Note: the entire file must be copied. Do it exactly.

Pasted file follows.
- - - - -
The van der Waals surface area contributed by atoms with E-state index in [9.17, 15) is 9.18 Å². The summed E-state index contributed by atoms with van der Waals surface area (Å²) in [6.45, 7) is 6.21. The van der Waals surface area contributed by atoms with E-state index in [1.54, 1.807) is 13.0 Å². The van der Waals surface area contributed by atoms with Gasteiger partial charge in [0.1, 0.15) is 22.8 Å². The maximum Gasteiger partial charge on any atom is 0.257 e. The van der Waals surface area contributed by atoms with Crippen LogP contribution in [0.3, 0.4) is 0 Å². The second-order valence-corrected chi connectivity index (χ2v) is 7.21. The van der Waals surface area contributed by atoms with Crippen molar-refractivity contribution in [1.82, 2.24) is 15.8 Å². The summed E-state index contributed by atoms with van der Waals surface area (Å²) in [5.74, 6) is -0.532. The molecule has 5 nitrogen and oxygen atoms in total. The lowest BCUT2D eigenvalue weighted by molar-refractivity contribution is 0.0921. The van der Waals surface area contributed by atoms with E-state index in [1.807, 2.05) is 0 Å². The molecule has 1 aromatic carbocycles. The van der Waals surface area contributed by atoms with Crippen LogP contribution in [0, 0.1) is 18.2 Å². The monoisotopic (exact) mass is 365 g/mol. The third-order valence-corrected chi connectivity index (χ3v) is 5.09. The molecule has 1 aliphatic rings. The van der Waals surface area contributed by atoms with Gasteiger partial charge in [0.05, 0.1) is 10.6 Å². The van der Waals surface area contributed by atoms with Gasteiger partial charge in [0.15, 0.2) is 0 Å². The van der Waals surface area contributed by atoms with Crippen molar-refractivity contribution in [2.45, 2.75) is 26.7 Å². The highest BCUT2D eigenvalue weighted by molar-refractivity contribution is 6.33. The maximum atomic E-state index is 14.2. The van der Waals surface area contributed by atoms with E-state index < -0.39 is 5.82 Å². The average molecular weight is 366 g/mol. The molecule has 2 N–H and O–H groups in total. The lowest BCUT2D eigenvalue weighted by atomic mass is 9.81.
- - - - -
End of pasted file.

The van der Waals surface area contributed by atoms with E-state index in [9.17, 15) is 9.18 Å². The summed E-state index contributed by atoms with van der Waals surface area (Å²) in [6.45, 7) is 6.21. The van der Waals surface area contributed by atoms with E-state index in [1.54, 1.807) is 13.0 Å². The van der Waals surface area contributed by atoms with Gasteiger partial charge in [0.1, 0.15) is 22.8 Å². The maximum Gasteiger partial charge on any atom is 0.257 e. The van der Waals surface area contributed by atoms with Crippen LogP contribution in [0.3, 0.4) is 0 Å². The second-order valence-corrected chi connectivity index (χ2v) is 7.21. The van der Waals surface area contributed by atoms with Crippen molar-refractivity contribution in [1.82, 2.24) is 15.8 Å². The summed E-state index contributed by atoms with van der Waals surface area (Å²) in [5.74, 6) is -0.532. The molecule has 5 nitrogen and oxygen atoms in total. The lowest BCUT2D eigenvalue weighted by molar-refractivity contribution is 0.0921. The van der Waals surface area contributed by atoms with E-state index in [1.807, 2.05) is 0 Å². The molecule has 1 aromatic carbocycles. The van der Waals surface area contributed by atoms with Crippen LogP contribution in [0, 0.1) is 18.2 Å². The monoisotopic (exact) mass is 365 g/mol. The third-order valence-corrected chi connectivity index (χ3v) is 5.09. The molecule has 1 aliphatic rings. The van der Waals surface area contributed by atoms with Gasteiger partial charge in [0.05, 0.1) is 10.6 Å². The van der Waals surface area contributed by atoms with Gasteiger partial charge in [0.15, 0.2) is 0 Å². The van der Waals surface area contributed by atoms with Crippen molar-refractivity contribution in [2.45, 2.75) is 26.7 Å². The highest BCUT2D eigenvalue weighted by molar-refractivity contribution is 6.33. The maximum atomic E-state index is 14.2. The van der Waals surface area contributed by atoms with E-state index < -0.39 is 5.82 Å². The average molecular weight is 366 g/mol. The molecule has 2 N–H and O–H groups in total. The lowest BCUT2D eigenvalue weighted by atomic mass is 9.81.